Bill Powers, embattled for years as president of the University of Texas at Austin, appears at last to be facing his Alamo. On Thursday, the UT Board of Regents will meet and Powers, mired in controversy over costs and mission, is expected to either resign or be fired. A face-saving compromise would be to let Powers, who is 68, serve one more year, allowing time to search for his replacement.
The side demanding change has been led by Governor Rick Perry, whose term ends on December 31st, and a good number of the governing Board of Regents. UT is a relatively expensive school despite having a massive endowment approaching $20 billion. A study by my organization, the Center for College Affordability and Productivity (CCAP), showed that UT had lots of very highly paid professors with little teaching responsibilities, and a conspicuously large administrative bureaucracy. Supporters of the UT administration interpreted the study as an attack on the university’s research mission, and even enlisted the support of the Association of American Universities (the club of research-oriented institutions) to repel the criticism.
Some of the Powers supporters played dirty. When the CCAP report came out, for example, a Texas alumnus filed a public records request for my various activities at Ohio University, an obvious attempt to harass and embarrass me, rather than to simply address the legitimacy of the CCAP evidence. On another occasion, when I was speaking at a conference on university productivity, UT issued a press release attacking some of my earlier work, attempting to discredit my conference remarks.
But the attempt to intimidate me was child’s play compared with what they did to Wallace Hall, a regent who kept demanding various documents relating to operations of the university. Rather than commending Hall for his diligence in promoting institutional transparency, allies of the administration appealed to the legislature to impeach Hall, and also tried to have the legislature eliminate the ability of the regents to sanction the president, legislation that actually passed but was vetoed by Governor Perry. Nonetheless, it appeared that the pro-Powers forces were getting the upper hand–solid legislative support, plus the ferocious backing of a group of zealous UT alumni and friends.
Yet Hall apparently has unearthed pretty solid evidence that preferential treatment in admissions was given to relatives or friends of legislators, particularly at the law school, where Powers previously had been clean. At another arguably more distinguished state institution, the University of Illinois, such revelations led quickly to the forced departure of the president. In Texas, however, Hall was ostracized for revealing UT’s dirty little secrets, and nothing happened to Powers, despite much opposition to among the Regents.
However, as reports of legislative influence in admission decisions grow, UT System Chancellor Francisco Cigarroa is now apparently demanding Powers’ resignation. Perhaps a resignation and admissions reform can avert a scandal that would severely hurt UT’s reputation. Powers remains very popular with students and faculty, so in some ways it is a classic battle over who runs the university: itself, or “outsiders” –its governing board, the governor, etc. The University of Virginia briefly faced this issue a couple of years ago, and the governing board backed down on its planned firing of the president after campus objections. But where huge amounts of public monies are involved (UT with its massive endowment), responsible stewardship should include accountability to the broader public.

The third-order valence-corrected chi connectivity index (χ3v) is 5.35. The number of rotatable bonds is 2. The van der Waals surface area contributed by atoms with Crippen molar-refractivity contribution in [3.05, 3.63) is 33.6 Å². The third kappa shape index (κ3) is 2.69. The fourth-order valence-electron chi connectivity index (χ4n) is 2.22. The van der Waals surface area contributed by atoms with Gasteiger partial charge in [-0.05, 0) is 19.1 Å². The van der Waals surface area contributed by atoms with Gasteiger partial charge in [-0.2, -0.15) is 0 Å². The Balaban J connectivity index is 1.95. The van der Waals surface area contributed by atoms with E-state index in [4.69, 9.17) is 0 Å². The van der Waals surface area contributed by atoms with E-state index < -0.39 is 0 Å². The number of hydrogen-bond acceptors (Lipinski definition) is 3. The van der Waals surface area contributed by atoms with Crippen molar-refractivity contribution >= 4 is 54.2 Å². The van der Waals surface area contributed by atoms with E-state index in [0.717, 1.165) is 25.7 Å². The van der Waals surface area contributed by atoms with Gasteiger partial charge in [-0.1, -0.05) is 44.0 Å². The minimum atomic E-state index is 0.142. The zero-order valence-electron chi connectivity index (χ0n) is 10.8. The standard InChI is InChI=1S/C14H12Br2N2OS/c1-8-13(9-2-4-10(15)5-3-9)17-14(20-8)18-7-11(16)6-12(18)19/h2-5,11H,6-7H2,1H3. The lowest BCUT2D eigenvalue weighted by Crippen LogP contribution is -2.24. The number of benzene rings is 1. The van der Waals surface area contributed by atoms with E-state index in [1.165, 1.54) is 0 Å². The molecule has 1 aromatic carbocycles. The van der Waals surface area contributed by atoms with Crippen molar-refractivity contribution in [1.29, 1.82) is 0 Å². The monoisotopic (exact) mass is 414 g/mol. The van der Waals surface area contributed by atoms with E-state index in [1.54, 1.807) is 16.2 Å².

Supporters of Powers note that UT Austin only gets 12 percent of its money from the state, and therefore Governor Perry and his appointed Regents should not have disproportionate say in running the university. Perhaps the long term solution is to privatize the Austin campus of UT –give it control over most of the endowment in return for an end to state appropriations, with the understanding that a new board would not be controlled by the governor. If $15 billion of the endowment were given to UT Austin (probably requiring an amendment to the state constitution), the school would have roughly $11,000 or $12,000 per student in endowment support, an amount greater than that of many quite good private universities. Alternatively, use the endowment to fund vouchers for students to attend UT. If virtually the entire endowment were used this way, it would probably fund 150,000 vouchers ranging (depending on income) from $1,000 to $10,000 each, averaging $5,000. High income and out-of-state students would receive nothing. This would fund students attending any UT campus. To avert future civil wars and alter governance, moving towards partial privatization of the University is one option.
America’s second largest state’s flagship university should be one of our greatest educational institutions. In reality, several smaller states (e.g., North Carolina, Michigan, Virginia, Illinois, Wisconsin) have public universities that are arguably better than UT. Until Texas gets its act together, it is not going to break into the top ranks –even with all its money.
Update: Inside Higher Ed reports that Powers will stay on until June 2015.